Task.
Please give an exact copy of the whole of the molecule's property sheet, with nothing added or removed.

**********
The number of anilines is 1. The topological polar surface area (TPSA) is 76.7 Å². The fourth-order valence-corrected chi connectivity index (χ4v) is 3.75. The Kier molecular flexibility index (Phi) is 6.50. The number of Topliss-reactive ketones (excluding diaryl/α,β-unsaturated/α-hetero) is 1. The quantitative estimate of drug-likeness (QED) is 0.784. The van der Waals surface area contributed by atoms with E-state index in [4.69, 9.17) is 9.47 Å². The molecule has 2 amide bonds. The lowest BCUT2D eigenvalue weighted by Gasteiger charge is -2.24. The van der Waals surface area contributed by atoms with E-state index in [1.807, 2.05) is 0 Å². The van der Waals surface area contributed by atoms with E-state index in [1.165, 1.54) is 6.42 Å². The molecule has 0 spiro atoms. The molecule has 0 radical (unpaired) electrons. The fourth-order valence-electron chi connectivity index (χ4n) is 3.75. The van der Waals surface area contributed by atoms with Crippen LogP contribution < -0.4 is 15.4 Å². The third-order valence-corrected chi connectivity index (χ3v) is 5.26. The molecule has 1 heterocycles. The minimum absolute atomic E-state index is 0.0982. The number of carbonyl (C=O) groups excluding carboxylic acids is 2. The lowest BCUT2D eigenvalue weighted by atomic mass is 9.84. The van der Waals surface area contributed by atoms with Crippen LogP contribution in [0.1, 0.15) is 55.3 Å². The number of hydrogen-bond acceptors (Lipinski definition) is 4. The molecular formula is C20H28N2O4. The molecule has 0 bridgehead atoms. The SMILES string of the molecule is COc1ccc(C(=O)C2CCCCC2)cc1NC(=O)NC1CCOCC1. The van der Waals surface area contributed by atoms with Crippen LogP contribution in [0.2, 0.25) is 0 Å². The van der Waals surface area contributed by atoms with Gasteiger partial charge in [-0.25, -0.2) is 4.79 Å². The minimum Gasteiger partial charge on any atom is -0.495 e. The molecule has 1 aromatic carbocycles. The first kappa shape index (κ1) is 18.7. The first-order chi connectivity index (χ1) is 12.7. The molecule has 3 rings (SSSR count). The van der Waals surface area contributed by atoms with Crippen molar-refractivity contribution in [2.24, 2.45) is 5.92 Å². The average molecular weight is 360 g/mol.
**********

The number of anilines is 1. The topological polar surface area (TPSA) is 76.7 Å². The fourth-order valence-corrected chi connectivity index (χ4v) is 3.75. The Kier molecular flexibility index (Phi) is 6.50. The number of Topliss-reactive ketones (excluding diaryl/α,β-unsaturated/α-hetero) is 1. The quantitative estimate of drug-likeness (QED) is 0.784. The van der Waals surface area contributed by atoms with E-state index in [4.69, 9.17) is 9.47 Å². The molecule has 2 amide bonds. The lowest BCUT2D eigenvalue weighted by Gasteiger charge is -2.24. The van der Waals surface area contributed by atoms with E-state index in [1.807, 2.05) is 0 Å². The van der Waals surface area contributed by atoms with E-state index in [1.165, 1.54) is 6.42 Å². The molecule has 0 spiro atoms. The molecule has 0 radical (unpaired) electrons. The fourth-order valence-electron chi connectivity index (χ4n) is 3.75. The van der Waals surface area contributed by atoms with Crippen LogP contribution < -0.4 is 15.4 Å². The third-order valence-corrected chi connectivity index (χ3v) is 5.26. The molecule has 1 heterocycles. The minimum absolute atomic E-state index is 0.0982. The number of carbonyl (C=O) groups excluding carboxylic acids is 2. The lowest BCUT2D eigenvalue weighted by atomic mass is 9.84. The van der Waals surface area contributed by atoms with Crippen LogP contribution in [0.1, 0.15) is 55.3 Å². The number of hydrogen-bond acceptors (Lipinski definition) is 4. The molecular formula is C20H28N2O4. The molecule has 0 bridgehead atoms. The SMILES string of the molecule is COc1ccc(C(=O)C2CCCCC2)cc1NC(=O)NC1CCOCC1. The van der Waals surface area contributed by atoms with Crippen LogP contribution in [0.2, 0.25) is 0 Å². The van der Waals surface area contributed by atoms with Gasteiger partial charge in [-0.25, -0.2) is 4.79 Å². The minimum Gasteiger partial charge on any atom is -0.495 e. The molecule has 1 aromatic carbocycles. The first kappa shape index (κ1) is 18.7. The first-order chi connectivity index (χ1) is 12.7. The molecule has 3 rings (SSSR count). The van der Waals surface area contributed by atoms with Crippen molar-refractivity contribution in [2.24, 2.45) is 5.92 Å². The average molecular weight is 360 g/mol.